The Planning Commission hearings on permitting the Sun Power solar array out on the Carrizo Plains is slowly, slowly winding down. At the Feb. 15th meeting, Sun Power returned with a compromise design that would reduce the number of poles by 25%, reduce their average height to 50,’ increase the pole set back to 3,000 feet from Highway 58 and underground the disputed lines via the design. The new design doesn’t impact critters any worse while improving the visual impact. All of which solved some of the major concerns by the Commissioners.
Public Comment included:
Eric Greening (who needs to be nominated for Citizen of the Year . . . every year. He is always so informed on every issue and offers up such thoughtful and often critical comments.) urged the Commisisoners to clarify the Twissleman Mine issue (whether it’s an illegal illegal or not and clarify it’s status before signing off on the project, since, while the two aren’t connected, they are interdependent in many ways. (The mine would supply a closer source of aggregate and stone for the project.)
Joel Twissleman spoke on the issue of considering mitigation measure costs vis a vis benefit. In other words, don’t spend gazillions of dollars on patching a mouse hole when the barn door is wide open. i.e. spending pots of $ to reduce dust on one road when there are hundreds of dirt roads and farm plowing that regularly kicks up tons of dust, the plains is filled with power poles now so a few hundreds more aren’t going to “blight” a “pristine” pure area, and so forth.
And Andrew Christie, of the Sierra Club, read a long, long, long list of Solar Projects planned for the San Joaquin Valley, all placed on already chewed up land which would not involve ruining habitat held by endangered creatures. The message: Don’t site this solar project in the heart of a highly sensitive environment when there’s plenty of better sites available, an issue that needs to be carefully documented to appeal any findings
The rest of the afternoon was spent going over various other issues and finessing the language. Carlyn Christianson, the Chairpoerson, has her work cut out for her. There’s a whole bunch of new Commisisoners so, as an old hand at this (she served on the Hideous Los Osos Sewer Wars Planning Commission hearings, when then-Chairwoman Sarah Christie transformed the county’s plan) she has to spend some time “herding cats,” since the newbies are often unfamiliar with procedure.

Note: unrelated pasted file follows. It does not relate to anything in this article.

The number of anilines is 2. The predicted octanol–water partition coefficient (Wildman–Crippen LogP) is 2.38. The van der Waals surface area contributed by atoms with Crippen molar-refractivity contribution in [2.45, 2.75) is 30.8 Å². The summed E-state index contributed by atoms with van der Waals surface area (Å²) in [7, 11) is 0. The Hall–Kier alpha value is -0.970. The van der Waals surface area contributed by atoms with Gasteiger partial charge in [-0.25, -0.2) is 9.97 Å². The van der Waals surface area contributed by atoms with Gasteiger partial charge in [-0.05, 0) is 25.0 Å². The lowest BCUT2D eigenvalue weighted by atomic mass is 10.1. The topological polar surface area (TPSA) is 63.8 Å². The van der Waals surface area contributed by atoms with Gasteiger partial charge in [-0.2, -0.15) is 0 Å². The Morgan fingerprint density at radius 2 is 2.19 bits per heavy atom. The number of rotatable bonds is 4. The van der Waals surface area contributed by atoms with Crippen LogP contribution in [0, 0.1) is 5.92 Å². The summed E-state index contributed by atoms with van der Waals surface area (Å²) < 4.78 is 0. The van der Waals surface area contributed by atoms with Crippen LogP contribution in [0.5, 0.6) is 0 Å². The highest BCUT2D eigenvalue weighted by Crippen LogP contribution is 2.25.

And all sympathy to the newbies – ain’t easy plowing through all this technical stuff while trying to also get familiar with various ordinances. But it’s always impressive to see the care with which each Commissioner attends to the details at hand. That’s heartening since the Devil is always in those details and the earlier on in the project those devils are discovered and ironed out, the better.
So the details were revisited again; noise, agricultural issues, hours of operation during construction (6-7 a.m. – 9 pm to allow for a mid-day break in the the schedule during the brutally hot summer months), worker transportation via Sun Power shuttles (free) with (costly) parking permits suggested to reduce private 9individiual) cars, thereby reducing air pollution from a whole passel of cars arriving each morning. There’ll also be a decommissioning fund to pay for all costs to close things out at the end of the plant’s 25 year working life.
There was a flurry of concern to try to find out whether (or if) the SOC should rely on economic impact to the county (i.e. local employment) or whether employees would be brought in out of the area. According to Sun Power, they’ve contracted with the local unions and trades and their rules require that local residents get first dibs on jobs, so presumably, local workers would get a shot, which would help support an SOC finding.
The Commissison will meet again, Feb 24, at 9 a.m. to (likely) finsh the work. The project will then go to the Board of Supervisors for another hearing and more public comment.
Goodbye Mr. Smith
Steven Smith, 27, was convicted of attempted voluntary manslaughter for shooting girlfriend Gina Stanko, 35, in the head and hand. The sordid story that unfolded in the paper was awash with Tales of People Behaving Badly, including charges of Improper Canoodling, Stupidly Impregnating The Other Woman, Boyfriend Battering by The Other Woman, Inflammatory Yelling and Screaming and Using a Gun while Stupid.
Clearly, neither of these two lovebirds ever learned a basic lesson: If she smacks you around, that means she doesn’t like you. If you shoot her in the head, that means you don’t like her. Time to move on.
Mr. Smith got 18 years. The baby in question got a life sentence with Screaming, Slapping Mummy Dearest.
Rain! Rain! Time for Puddles